Publishing our podcast was a true team effort – involving lots more learning. We got feedback from Managing Editor Charlie Swift; technical advice from Head of Learning Experience (and experienced podcaster) Ross Garner; and a wealth of practical support from our colleague Matthew Hughes, who assumed the role of Producer and organized transcripts, liaised with Marketing, and handled the all-important uploading process – to every podcast platform we could think of!
Once Episode 1 was out there, we started gathering feedback from listeners to include in Episode 2. We also received ideas about what to focus on next – leading to us choosing the much-talked-about concept of "Psychological Safety."
Using our own interview with the expert who coined the phrase, Amy Edmondson, plus clips from an eclectic mix of well-known names, we put together our second podcast, once again navigating both conflicting and complementary ideas. It's a fascinating and challenging topic, and we ended up with plenty of questions as well as answers.
Before we finished, we looped back to the previous episode to share listeners' comments. That was a real "blast from the past" for me, reminding me powerfully of all the BBC shows I'd done over the years with opinionated – and often highly insightful – audiences. It was great to know that it wasn't just Rachel and me grappling with these topical issues. Our listeners were also thinking deeply about what the experts had to offer.
We're about to release Episode 3: "What Makes a Great Team Now?" And what an appropriate question for Rachel and me! Over the last few months we've experienced many of the challenges and opportunities facing teams everywhere, as we've put together a new, virtual team for our podcast; set up systems; got to grips with the tech; and developed ways of working that play to everyone's strengths.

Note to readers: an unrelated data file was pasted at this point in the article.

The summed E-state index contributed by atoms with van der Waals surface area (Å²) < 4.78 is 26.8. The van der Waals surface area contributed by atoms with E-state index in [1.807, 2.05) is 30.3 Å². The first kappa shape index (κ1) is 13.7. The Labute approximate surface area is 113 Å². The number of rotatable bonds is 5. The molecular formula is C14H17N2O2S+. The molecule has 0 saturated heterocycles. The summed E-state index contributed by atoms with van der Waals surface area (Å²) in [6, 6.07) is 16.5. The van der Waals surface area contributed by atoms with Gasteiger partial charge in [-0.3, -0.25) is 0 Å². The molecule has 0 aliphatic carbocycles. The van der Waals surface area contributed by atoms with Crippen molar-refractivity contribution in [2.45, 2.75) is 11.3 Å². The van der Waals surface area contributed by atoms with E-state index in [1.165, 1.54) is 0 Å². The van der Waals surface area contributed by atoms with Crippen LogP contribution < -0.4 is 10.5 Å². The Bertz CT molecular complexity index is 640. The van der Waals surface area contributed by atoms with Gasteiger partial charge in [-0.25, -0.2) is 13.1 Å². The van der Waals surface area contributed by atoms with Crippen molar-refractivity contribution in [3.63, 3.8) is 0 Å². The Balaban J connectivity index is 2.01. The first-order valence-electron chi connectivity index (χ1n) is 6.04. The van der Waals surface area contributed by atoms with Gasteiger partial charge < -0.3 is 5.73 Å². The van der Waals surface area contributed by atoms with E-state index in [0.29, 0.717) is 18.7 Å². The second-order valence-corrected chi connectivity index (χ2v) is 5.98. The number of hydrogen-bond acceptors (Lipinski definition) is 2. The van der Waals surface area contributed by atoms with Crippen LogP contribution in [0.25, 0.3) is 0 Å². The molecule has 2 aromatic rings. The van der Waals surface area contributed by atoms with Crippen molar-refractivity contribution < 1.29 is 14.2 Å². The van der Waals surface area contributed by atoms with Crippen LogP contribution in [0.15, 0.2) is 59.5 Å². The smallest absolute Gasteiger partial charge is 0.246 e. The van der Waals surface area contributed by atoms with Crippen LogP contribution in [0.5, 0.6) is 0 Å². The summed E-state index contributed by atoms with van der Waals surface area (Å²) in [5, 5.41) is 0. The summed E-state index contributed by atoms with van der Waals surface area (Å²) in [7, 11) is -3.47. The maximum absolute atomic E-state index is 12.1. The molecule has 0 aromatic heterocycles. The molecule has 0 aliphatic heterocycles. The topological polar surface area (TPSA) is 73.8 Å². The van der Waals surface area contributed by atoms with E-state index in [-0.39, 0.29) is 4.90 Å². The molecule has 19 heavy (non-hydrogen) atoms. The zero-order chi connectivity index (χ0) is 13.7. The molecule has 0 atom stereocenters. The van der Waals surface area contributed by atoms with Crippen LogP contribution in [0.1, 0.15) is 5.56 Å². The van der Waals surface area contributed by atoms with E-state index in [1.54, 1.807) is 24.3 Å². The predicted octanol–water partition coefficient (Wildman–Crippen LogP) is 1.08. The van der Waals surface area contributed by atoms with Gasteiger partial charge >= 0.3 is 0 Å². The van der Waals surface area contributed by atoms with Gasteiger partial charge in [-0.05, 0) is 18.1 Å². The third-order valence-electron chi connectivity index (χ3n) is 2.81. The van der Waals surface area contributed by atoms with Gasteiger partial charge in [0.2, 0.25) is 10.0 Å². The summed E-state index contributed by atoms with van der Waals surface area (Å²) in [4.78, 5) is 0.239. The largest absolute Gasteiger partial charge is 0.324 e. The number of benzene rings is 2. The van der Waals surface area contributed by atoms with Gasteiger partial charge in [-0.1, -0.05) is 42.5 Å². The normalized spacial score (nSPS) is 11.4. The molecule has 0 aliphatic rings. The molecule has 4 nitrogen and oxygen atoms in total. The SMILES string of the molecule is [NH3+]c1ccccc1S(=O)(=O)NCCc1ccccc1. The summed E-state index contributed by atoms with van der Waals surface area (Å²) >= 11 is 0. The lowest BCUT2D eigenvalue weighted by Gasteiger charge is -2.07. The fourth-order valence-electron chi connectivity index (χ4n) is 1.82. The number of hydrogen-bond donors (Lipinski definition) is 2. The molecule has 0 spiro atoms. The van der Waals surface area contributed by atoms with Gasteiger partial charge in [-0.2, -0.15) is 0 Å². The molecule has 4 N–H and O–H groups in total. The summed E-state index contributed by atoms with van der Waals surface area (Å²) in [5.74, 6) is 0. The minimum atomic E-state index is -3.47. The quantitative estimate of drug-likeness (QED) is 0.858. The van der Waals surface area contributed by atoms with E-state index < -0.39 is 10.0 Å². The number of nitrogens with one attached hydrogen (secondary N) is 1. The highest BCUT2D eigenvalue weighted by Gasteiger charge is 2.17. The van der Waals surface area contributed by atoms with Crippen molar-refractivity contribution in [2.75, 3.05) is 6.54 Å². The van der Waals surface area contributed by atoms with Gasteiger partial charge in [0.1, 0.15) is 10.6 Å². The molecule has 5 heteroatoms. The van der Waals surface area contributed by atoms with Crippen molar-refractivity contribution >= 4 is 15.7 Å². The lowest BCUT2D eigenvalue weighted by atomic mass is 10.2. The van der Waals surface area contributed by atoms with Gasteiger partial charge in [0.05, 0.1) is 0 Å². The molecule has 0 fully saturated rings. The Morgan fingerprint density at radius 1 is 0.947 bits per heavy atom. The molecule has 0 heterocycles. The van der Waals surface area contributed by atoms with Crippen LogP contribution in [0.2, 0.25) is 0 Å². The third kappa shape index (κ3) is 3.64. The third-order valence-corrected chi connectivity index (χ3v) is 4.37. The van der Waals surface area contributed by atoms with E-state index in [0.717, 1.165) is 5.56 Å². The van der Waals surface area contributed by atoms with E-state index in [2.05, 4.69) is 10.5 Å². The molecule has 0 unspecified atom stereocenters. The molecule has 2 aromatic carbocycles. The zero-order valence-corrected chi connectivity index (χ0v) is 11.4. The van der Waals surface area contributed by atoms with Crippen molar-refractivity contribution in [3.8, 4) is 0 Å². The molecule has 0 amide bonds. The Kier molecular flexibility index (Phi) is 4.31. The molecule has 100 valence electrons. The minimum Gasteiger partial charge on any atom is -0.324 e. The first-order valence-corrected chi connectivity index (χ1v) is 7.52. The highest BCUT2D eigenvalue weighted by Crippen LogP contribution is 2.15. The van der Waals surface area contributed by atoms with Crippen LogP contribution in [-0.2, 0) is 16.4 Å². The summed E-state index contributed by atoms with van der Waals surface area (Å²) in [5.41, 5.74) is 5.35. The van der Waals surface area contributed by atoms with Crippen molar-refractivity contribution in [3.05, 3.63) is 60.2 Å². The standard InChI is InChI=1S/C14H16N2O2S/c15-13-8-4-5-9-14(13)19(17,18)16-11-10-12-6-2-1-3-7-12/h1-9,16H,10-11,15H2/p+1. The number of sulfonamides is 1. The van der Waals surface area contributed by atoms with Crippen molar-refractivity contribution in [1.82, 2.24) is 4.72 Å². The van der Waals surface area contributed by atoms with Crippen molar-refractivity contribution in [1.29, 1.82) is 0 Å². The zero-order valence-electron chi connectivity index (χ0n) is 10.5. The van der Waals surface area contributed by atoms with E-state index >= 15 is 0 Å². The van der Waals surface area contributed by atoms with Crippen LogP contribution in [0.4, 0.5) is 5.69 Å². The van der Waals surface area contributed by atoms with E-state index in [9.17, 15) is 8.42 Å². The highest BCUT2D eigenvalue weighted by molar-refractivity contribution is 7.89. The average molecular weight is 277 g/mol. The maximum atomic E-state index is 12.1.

When you listen to the podcast, I hope you recognize some of the issues you're facing with your people – and get some new ideas for reaching your full potential as a team.
And if you do, why not tell us?
What's more, if new challenges spring up, in any area of your working life, please tell us about those as well.
Because we're always on the lookout for new themes for Expert Voices. We're bound to have interviewees in our archives with relevant research, fresh ideas, or practical advice to share. And Rachel and I will likely have our own experiences of your issues, too!
We want our podcast to become a useful part of people's career journeys. For my part, since first sitting down at a microphone all those years ago, I've experienced plenty of workplace challenges that would make great topics. But I'm sure you've got your own ideas.
After 30 years, I'm back behind the microphone. And, together with Rachel, I'm ready to broadcast expert insights on issues that matter to us all these days – including what you have to say!
The Mind Tools Expert Voices Podcast is free, and available in both audio and transcript formats.
"It's not that you have to love everybody else in the organization. But you do need to understand a few simple things. What are they trying to get done? What obstacles do they see? What skills do they bring?" – Amy Edmondson
There are infinite ways to be authentic. And organizations need to make us all feel safe to be ourselves. But we should also take an honest look at the impact of our authenticity
My pay dropped significantly, and I had to learn to navigate the world of self-employment. It was scary – but exciting, too, because I was reshaping my career, and using a much wider range of experiences and skills